Booster seat safety

Don’t skip the booster!

Did you know that children are more at risk for injury if they are only using a seat belt when riding in a vehicle? A recent Canadian survey revealed that although four out of five parents said they supported a booster seat law, only 30 per cent of Canadian children aged four to eight actually use boosters.

Boosters lower injury risk

Seatbelts are an effective safety device, but they’re designed for adults. When a child is too small for a seat belt, it cuts across his or her neck and rides up on the abdomen. A serious collision could result in injuries to the ribs, neck, spine, brain and internal organs. A booster seat raises the child up so the belt fits properly. It also means he or she can see out the window, which makes for a more enjoyable journey while keeping them safe.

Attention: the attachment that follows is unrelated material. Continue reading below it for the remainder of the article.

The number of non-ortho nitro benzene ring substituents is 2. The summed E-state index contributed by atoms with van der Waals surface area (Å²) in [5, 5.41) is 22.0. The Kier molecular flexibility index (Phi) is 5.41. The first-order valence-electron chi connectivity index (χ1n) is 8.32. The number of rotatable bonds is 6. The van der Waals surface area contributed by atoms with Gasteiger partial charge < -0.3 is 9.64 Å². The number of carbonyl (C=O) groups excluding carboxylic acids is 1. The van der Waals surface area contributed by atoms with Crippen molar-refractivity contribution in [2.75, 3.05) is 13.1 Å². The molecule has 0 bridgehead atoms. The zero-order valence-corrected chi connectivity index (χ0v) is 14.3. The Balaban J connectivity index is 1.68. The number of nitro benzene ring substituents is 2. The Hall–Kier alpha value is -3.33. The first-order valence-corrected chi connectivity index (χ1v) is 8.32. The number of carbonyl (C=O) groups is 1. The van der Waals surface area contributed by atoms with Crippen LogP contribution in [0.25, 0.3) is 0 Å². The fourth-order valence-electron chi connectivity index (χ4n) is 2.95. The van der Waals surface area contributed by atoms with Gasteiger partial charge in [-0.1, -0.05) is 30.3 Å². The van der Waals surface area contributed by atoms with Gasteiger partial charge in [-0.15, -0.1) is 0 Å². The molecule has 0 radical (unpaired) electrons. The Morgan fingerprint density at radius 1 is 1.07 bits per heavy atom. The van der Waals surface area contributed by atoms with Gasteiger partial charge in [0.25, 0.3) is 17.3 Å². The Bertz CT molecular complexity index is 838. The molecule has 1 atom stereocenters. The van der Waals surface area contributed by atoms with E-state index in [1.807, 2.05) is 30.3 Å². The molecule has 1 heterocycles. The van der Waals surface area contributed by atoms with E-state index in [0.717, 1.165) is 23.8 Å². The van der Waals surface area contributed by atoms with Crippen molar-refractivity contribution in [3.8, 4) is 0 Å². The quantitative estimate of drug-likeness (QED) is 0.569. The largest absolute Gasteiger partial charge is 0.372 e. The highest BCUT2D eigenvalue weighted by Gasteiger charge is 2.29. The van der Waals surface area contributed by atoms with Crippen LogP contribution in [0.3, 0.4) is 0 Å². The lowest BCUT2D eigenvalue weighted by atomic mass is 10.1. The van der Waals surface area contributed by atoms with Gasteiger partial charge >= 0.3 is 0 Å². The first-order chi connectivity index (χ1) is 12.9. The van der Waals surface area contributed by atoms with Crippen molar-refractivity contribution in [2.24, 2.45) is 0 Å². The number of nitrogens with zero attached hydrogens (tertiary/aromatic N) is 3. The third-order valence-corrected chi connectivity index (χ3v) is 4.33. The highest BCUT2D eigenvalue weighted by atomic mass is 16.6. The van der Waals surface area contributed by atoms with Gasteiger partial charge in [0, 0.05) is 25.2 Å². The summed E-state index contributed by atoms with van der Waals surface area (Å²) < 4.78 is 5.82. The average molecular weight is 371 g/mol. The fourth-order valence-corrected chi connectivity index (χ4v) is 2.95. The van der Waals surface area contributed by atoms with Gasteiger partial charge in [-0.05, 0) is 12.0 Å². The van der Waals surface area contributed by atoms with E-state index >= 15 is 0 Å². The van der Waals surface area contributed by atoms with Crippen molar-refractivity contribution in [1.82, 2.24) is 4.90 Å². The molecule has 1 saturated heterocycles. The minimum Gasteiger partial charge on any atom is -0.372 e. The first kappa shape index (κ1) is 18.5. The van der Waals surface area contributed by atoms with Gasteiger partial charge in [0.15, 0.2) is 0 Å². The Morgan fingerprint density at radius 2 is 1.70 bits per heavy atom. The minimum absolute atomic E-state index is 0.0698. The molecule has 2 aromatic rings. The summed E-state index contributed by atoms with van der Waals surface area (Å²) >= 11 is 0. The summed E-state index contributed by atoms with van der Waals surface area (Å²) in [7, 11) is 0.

Children should use a booster seat until all of the following apply*:

  • They reach nine years of age

  • They have a seated height of 74 cm (29 in.) or are at least 4′ 9″ tall

  • They can sit all the way back against the vehicle seat with knees bent comfortably over the edge

  • The lap belt rests across the upper thighs

  • The shoulder belt is centred on the shoulder and chest

  • The child can stay seated like this for the whole trip

Give your kids a safety boost and buckle up. For more information about car seat safety, visit

*These recommendations are made by the Infant and Toddler Safety Association and do not necessarily reflect legislation in your area.